Re: diagonal oval stars

Stuart Heggie <stuart.j.heggie@...>

Ross, I also was thinking it could be guider calibration. Perhaps closer to the pole, the corrections are too aggressive? I think it is ideal to calibrate near the equator so reducing aggressiveness of the corrections might also help. 


On Wed, Feb 18, 2015 at 4:48 PM, Ross Salinger rgsalinger@... [ap-gto] <ap-gto@...> wrote:

I’m wondering if the guider calibration accuracy might be off leading to the problem. With DEC compensation turned on, the move will be much less at +50 than it will be a 0. The algorithm uses the cosine(?) of the DEC as the factor for reducing the compensation from 0 to 90. So, that means that the number gets smaller and smaller as you near the pole. I think I’d try calibrating the guider at the equator with as long a calibration as possible – small steps and many of them and see if the greater accuracy might do the trick. I’ve been having problems myself and the first thing that AP told me (I use Maxim) was to make my calibrations 30 seconds rather than the default 10 seconds and see if that fixed it. Just a thought.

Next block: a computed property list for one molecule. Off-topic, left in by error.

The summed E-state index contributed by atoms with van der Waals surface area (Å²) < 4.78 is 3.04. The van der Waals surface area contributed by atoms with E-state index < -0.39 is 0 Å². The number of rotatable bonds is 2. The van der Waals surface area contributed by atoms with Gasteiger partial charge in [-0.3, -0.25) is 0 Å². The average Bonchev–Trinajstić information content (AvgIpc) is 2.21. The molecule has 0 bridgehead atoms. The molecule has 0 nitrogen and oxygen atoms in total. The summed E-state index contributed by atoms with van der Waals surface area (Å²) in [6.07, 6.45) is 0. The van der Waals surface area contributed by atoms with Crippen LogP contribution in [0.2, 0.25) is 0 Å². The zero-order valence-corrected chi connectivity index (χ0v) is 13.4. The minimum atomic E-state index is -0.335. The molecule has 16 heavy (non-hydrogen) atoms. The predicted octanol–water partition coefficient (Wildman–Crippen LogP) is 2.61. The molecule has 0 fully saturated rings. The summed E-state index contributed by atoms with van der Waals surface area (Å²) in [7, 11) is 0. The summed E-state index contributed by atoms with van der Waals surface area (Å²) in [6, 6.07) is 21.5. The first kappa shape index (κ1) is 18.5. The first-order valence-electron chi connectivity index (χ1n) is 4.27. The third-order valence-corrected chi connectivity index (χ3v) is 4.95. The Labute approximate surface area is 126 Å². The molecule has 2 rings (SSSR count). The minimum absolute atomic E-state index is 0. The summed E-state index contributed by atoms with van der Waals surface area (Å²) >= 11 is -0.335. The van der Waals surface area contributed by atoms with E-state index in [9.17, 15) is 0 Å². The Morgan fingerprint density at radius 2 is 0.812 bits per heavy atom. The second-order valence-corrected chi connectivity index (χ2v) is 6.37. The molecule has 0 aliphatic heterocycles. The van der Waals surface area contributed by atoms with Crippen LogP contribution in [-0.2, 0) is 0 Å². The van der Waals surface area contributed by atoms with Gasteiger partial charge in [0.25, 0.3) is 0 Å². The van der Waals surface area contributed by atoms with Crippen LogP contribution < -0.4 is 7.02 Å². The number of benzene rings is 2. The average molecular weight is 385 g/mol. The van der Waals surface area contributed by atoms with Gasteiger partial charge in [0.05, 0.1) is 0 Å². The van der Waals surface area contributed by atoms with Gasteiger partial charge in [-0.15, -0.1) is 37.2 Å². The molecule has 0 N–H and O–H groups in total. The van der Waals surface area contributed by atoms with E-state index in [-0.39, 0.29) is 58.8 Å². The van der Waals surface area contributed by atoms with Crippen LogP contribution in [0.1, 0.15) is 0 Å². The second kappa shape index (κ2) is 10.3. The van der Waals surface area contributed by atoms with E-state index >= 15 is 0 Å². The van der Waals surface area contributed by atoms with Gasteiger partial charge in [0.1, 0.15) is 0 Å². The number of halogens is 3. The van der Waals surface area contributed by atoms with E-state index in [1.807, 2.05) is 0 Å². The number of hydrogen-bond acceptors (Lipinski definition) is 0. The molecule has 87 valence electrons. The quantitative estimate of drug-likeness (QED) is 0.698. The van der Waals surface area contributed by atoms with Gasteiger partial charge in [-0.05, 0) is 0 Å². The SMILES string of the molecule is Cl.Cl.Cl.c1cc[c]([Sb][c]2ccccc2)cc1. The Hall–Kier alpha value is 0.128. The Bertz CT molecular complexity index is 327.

From: ap-gto@... [mailto:ap-gto@...]
Sent: Wednesday, February 18, 2015 1:33 PM
To: ap-gto@...
Subject: Re: [ap-gto] Re: diagonal oval stars




If there was a tilt in the mechanical connection the prior imaging would have shown it as well. As the original post said, this apparently has been introduced by imaging away from the equatorial region.

---In ap-gto@..., <J.Zeglinski@...> wrote :


    Another possibility might be the camera coupling or nosepiece is not quite machined or threaded properly, so the camera is already angled. I have read another case where this was the case – a bad coupler.

Perhaps try rotating the camera 90 degrees, and compare the directions of the ovals, If it a mechanical issue in the camera, the  flares should rotate with the camera angle change, between the two perpendicular frames.



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